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J Clin Oncol. 2014 Sep 1;32(25):2750-7. doi: 10.1200/JCO.2013.54.4999. Epub 2014 Jul 14.

Trastuzumab emtansine in human epidermal growth factor receptor 2-positive metastatic breast cancer: an integrated safety analysis.

Author information

1
Véronique Diéras, Institut Curie, Paris, France; Nadia Harbeck, University of Munich, Munich, Germany; G. Thomas Budd, Cleveland Clinic, Lerner College of Medicine, Cleveland, OH; Joel K. Greenson, University of Michigan, Ann Arbor, MI; Ellie A. Guardino, Meghna Samant, Nataliya Chernyukhin, and Melanie C. Smitt, Genentech, South San Francisco, CA; and Ian E. Krop, Dana-Farber Cancer Institute, Boston, MA. veronique.dieras@curie.fr.
2
Véronique Diéras, Institut Curie, Paris, France; Nadia Harbeck, University of Munich, Munich, Germany; G. Thomas Budd, Cleveland Clinic, Lerner College of Medicine, Cleveland, OH; Joel K. Greenson, University of Michigan, Ann Arbor, MI; Ellie A. Guardino, Meghna Samant, Nataliya Chernyukhin, and Melanie C. Smitt, Genentech, South San Francisco, CA; and Ian E. Krop, Dana-Farber Cancer Institute, Boston, MA.

Abstract

PURPOSE:

The antibody-drug conjugate trastuzumab emtansine (T-DM1) combines the cytotoxic activity of DM1 with the human epidermal growth factor receptor 2 (HER2) -targeted, antitumor properties of trastuzumab. T-DM1 has shown activity in phase I and II single-arm studies in patients with pretreated HER2-positive metastatic breast cancer (MBC) and has demonstrated superior efficacy and improved tolerability versus standard MBC treatments in randomized phase II and III studies. This analysis, combining available data from all single-agent T-DM1 studies to date, was conducted to better define the T-DM1 safety profile.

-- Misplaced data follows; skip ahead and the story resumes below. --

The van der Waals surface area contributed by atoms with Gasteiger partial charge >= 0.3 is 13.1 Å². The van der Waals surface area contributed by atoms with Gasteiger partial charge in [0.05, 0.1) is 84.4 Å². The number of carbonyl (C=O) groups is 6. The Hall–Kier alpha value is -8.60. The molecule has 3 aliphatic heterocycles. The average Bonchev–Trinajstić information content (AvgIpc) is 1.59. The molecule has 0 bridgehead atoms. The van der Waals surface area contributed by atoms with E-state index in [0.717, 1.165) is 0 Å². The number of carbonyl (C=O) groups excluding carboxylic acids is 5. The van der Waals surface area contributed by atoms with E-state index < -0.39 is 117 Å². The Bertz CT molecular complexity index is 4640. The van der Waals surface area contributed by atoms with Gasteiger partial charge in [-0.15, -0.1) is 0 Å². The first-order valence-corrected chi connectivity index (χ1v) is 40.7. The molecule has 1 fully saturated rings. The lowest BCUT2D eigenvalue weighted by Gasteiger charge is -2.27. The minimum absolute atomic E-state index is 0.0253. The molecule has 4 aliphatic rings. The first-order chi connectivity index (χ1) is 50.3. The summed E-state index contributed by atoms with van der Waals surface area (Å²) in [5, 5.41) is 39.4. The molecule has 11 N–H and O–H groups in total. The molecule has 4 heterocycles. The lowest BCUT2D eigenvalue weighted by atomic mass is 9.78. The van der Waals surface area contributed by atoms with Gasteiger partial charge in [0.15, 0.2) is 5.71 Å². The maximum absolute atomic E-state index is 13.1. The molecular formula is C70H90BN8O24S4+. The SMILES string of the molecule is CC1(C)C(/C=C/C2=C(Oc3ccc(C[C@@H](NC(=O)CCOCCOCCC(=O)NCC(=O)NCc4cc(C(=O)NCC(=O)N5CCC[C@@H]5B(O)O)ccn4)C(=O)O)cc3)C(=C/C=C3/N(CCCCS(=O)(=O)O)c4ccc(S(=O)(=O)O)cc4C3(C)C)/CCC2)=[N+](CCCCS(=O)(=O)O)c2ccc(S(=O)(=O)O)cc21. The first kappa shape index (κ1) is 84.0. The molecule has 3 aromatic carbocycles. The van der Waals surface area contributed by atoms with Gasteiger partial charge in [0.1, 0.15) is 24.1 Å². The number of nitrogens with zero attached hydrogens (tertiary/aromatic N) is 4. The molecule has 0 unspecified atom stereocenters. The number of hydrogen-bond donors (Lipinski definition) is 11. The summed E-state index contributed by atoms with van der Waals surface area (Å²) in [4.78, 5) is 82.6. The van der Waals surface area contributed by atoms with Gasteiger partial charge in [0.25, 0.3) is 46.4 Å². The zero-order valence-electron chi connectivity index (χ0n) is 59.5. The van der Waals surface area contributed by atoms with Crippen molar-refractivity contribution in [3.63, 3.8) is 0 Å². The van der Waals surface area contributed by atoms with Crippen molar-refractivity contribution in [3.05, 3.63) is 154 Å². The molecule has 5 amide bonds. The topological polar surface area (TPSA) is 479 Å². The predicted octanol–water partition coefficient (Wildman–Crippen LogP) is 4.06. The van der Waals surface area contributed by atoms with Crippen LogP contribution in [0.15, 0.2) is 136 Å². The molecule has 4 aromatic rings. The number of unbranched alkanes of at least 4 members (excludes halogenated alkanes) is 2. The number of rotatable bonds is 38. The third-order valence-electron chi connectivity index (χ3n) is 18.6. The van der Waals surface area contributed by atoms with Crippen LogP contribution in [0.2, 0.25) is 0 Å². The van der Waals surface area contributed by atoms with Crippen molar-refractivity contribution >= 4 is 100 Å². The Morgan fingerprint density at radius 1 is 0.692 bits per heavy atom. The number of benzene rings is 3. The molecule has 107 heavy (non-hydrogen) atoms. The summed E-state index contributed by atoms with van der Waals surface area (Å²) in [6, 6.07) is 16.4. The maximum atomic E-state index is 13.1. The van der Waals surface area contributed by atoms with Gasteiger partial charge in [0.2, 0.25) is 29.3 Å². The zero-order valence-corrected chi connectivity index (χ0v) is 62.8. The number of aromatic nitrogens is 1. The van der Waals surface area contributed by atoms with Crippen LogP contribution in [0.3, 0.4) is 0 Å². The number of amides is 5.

PATIENTS AND METHODS:

Six studies in patients with HER2-positive MBC who received T-DM1 3.6 mg/kg every 3 weeks and follow-up data from patients in an extension study were analyzed. Analyses included adverse events (AEs) by grade; AEs leading to death, drug discontinuation, or dose reduction; and select AEs.

RESULTS:

Among 884 T-DM1-exposed patients, the most commonly reported all-grade AEs were fatigue (46.4%), nausea (43.0%), thrombocytopenia (32.2%), headache (29.4%), and constipation (26.5%). The most common grade 3 to 4 AEs were the laboratory abnormalities of thrombocytopenia (11.9%) and increased AST serum concentration (4.3%). These were manageable and not generally associated with clinical symptoms. There were 12 AE-related deaths. AEs resulted in dose reductions in 17.2% of patients and drug discontinuations in 7.0%.

CONCLUSION:

In this analysis of 884 T-DM1-exposed patients, grade 3 or greater AEs were infrequent and typically asymptomatic and manageable. This favorable safety profile makes T-DM1 treatment suitable for exploration in other breast cancer settings.

PMID:
25024070
DOI:
10.1200/JCO.2013.54.4999
[Indexed for MEDLINE]

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